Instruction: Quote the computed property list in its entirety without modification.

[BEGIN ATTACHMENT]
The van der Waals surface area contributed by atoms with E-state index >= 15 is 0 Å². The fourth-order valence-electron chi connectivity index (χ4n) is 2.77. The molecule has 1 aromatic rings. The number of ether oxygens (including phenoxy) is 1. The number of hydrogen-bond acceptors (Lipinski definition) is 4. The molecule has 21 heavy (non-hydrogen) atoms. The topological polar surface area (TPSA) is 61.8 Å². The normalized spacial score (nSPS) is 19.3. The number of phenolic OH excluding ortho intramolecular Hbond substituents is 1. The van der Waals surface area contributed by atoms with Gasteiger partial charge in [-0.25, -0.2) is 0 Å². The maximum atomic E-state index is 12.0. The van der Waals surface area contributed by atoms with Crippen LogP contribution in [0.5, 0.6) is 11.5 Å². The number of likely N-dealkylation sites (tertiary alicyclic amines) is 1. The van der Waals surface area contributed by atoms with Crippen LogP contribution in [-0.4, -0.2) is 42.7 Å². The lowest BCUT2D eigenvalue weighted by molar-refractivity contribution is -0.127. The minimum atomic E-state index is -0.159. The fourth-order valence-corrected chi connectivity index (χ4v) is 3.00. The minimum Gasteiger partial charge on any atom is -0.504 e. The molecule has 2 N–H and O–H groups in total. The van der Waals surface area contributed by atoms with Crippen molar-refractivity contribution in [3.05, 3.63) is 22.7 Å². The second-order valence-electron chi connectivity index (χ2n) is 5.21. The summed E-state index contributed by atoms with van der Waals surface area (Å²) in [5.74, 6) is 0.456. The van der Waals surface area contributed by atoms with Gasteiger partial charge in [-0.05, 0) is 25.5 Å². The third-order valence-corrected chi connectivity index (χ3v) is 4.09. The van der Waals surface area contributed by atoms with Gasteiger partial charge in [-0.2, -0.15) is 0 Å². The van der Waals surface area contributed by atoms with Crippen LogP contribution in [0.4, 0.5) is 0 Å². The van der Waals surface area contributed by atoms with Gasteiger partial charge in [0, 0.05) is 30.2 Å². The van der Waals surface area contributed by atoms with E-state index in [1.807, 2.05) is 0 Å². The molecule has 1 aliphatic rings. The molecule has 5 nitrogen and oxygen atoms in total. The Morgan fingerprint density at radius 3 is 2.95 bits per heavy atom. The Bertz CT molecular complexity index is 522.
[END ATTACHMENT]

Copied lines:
The van der Waals surface area contributed by atoms with E-state index >= 15 is 0 Å². The fourth-order valence-electron chi connectivity index (χ4n) is 2.77. The molecule has 1 aromatic rings. The number of ether oxygens (including phenoxy) is 1. The number of hydrogen-bond acceptors (Lipinski definition) is 4. The molecule has 21 heavy (non-hydrogen) atoms. The topological polar surface area (TPSA) is 61.8 Å². The normalized spacial score (nSPS) is 19.3. The number of phenolic OH excluding ortho intramolecular Hbond substituents is 1. The van der Waals surface area contributed by atoms with Gasteiger partial charge in [-0.25, -0.2) is 0 Å². The maximum atomic E-state index is 12.0. The van der Waals surface area contributed by atoms with Crippen LogP contribution in [0.5, 0.6) is 11.5 Å². The number of likely N-dealkylation sites (tertiary alicyclic amines) is 1. The van der Waals surface area contributed by atoms with Crippen LogP contribution in [-0.4, -0.2) is 42.7 Å². The lowest BCUT2D eigenvalue weighted by molar-refractivity contribution is -0.127. The minimum atomic E-state index is -0.159. The fourth-order valence-corrected chi connectivity index (χ4v) is 3.00. The minimum Gasteiger partial charge on any atom is -0.504 e. The molecule has 2 N–H and O–H groups in total. The van der Waals surface area contributed by atoms with Crippen molar-refractivity contribution in [3.05, 3.63) is 22.7 Å². The second-order valence-electron chi connectivity index (χ2n) is 5.21. The summed E-state index contributed by atoms with van der Waals surface area (Å²) in [5.74, 6) is 0.456. The van der Waals surface area contributed by atoms with Gasteiger partial charge in [-0.05, 0) is 25.5 Å². The third-order valence-corrected chi connectivity index (χ3v) is 4.09. The van der Waals surface area contributed by atoms with Gasteiger partial charge in [-0.2, -0.15) is 0 Å². The van der Waals surface area contributed by atoms with Crippen LogP contribution in [0.4, 0.5) is 0 Å². The van der Waals surface area contributed by atoms with Gasteiger partial charge in [0, 0.05) is 30.2 Å². The van der Waals surface area contributed by atoms with E-state index in [1.807, 2.05) is 0 Å². The molecule has 1 aliphatic rings. The molecule has 5 nitrogen and oxygen atoms in total. The Morgan fingerprint density at radius 3 is 2.95 bits per heavy atom. The Bertz CT molecular complexity index is 522.